Idiopathic pulmonary fibrosis (IPF) is a progressive fibrosing interstitial lung disease of unknown aetiology which leads rapidly to death. As diagnosis of IPF is complex, we aimed to characterise microRNA (miRNA) content of exosomes from sputum of patients with IPF. Using miRNA quantitative PCR array, we found a substantial dysregulation of sputum exosomal miRNA levels between patients with IPF and healthy subjects and identified a unique signature of three miRNAs. Interestingly, we found a negative correlation between miR-142-3p and diffusing capacity of the lungs for carbon monoxide/alveolar volume. This is the first characterisation of miRNA content of sputum-derived exosomes in IPF that identified promising biomarkers for diagnosis and disease severity.
- idiopathic pulmonary fibrosis
- interstitial fibrosis
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Idiopathic pulmonary fibrosis (IPF) is a progressive fibrosing interstitial lung disease of unknown aetiology which leads rapidly to death.1 As diagnosis of IPF is complex, the search for novel biomarkers is a central challenge for the future of translational research.2 Induced sputum has been previously identified as a potential biofluid of interest in IPF.3 A growing list of studies reported the presence of a specific type of extracellular vesicles, exosomes, in several biofluids (including blood, bronchoalveolar lavage fluid, saliva) and an alteration of their composition during the course of diseases,4–6 highlighting the value of these vesicles as a new source of biomarkers. Most of the studies performed so far have searched for exosomal markers in sera or plasma samples, while only one recent study reported the presence of exosomes in the sputum of patients with asthma.7 The aim of our study was to characterise microRNA (miRNA) content of sputum exosomes of patients with IPF versus healthy subjects (HS) in order to identify novel diagnostic biomarkers.
For full technical details, see the online Supplementary data. Patients with IPF were recruited from the ambulatory care polyclinics of both Liège University. All subjects gave written consent before their enrolment. The patient characteristics are summarised in the online Supplementary table S1. After collecting the induced sputum, exosomes were isolated from the sputum supernatant by using a standard ultracentrifugation protocol.
The isolated vesicles present a spherical morphology (figure 1A), an average size distribution of 140 nm (±19.1 nm) (figure 1B), an enrichment of several exosomal markers, CD63, CD9 and CD81 and an absence of mitochondrial cytochrome C (figure 1C), which clearly indicate that this vesicle population is enriched in exosomes. The miRNA expression profiling of sputum-derived exosomes from six patients with IPF and six HS by miRNA quantitative PCR arrays allowed us to identified 21 miRNAs differentially expressed, among which seven miRNAs were upregulated and 14 miRNAs were downregulated in patients with IPF (figure 1D–F and online Supplementary table S2). In order to assess whether some dysregulated miRNAs correlate with the pathophysiology of the disease, we subjected a list of seven miRNAs with aberrant expression (three upregulated miRNAs: miR-33a-5p, miR-142–3 p and miR-192–5 p; four downregulated miRNAs: let-7d-5p, miR-26a-5p, miR-29b-3p and miR-423-3p) to ingenuity pathway analysis tool. The results indicated that these miRNAs are involved in the development of inflammatory diseases, among which the IPF disease is the most relevant one (p=3.78E−10) (figure 1G, H). The functional analysis of their predicted targets revealed that these regulators play key roles in several pathophysiological processes involved in the initiation and progression of IPF disease, such as deposition of extracellular matrix, collagen secretion and epithelial to mesenchymal transition (online Supplementary figure S1).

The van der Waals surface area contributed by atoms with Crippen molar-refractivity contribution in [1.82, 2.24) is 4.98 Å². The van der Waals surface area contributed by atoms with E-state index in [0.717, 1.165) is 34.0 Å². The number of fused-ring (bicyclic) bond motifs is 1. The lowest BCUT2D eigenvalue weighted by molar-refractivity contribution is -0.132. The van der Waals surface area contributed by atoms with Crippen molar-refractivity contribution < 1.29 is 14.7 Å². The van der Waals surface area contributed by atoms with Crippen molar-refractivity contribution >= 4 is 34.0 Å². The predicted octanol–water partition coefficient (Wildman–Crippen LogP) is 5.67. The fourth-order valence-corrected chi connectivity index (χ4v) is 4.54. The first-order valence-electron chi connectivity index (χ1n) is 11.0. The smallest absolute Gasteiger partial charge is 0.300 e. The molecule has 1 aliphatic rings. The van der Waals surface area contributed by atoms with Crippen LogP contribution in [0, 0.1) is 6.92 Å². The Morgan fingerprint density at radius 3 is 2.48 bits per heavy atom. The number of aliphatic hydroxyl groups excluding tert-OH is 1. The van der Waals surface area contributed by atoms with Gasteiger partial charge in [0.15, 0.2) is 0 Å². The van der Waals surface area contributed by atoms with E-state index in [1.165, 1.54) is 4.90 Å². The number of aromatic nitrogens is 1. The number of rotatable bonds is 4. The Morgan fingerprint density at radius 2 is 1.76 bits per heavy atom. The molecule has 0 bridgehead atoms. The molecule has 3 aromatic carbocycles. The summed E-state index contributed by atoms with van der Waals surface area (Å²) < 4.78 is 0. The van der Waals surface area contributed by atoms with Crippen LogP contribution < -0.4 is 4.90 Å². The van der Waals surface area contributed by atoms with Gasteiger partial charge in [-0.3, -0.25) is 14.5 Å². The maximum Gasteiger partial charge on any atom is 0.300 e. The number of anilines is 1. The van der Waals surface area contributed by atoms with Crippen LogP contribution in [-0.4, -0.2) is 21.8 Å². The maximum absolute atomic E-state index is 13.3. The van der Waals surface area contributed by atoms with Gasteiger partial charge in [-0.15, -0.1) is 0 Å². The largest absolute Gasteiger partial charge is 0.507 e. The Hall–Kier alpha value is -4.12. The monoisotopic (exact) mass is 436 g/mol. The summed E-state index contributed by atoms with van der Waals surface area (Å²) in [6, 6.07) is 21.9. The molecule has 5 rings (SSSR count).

We further validated three promising biomarker candidates (miR-142-3 p, miR-33a-5p, let-7d-5p) by quantitative real-time-PCR in an independent cohort (cohort 2) consisting of 10 patients with IPF and eight HS (online Supplementary figure S2). By combining the two cohorts, we observed significantly increased levels of miR-142-3p and miR-33a-5p (9.4 and 3.13 fold, respectively) and decreased levels of let-7d-5p (0.49-fold) in sputum-derived exosomes from patients with IPF (n=16) compared with HS (n=14) (figure 2A). The results were not altered after adjusting for age or gender distribution (online Supplementary tables S3 and S4).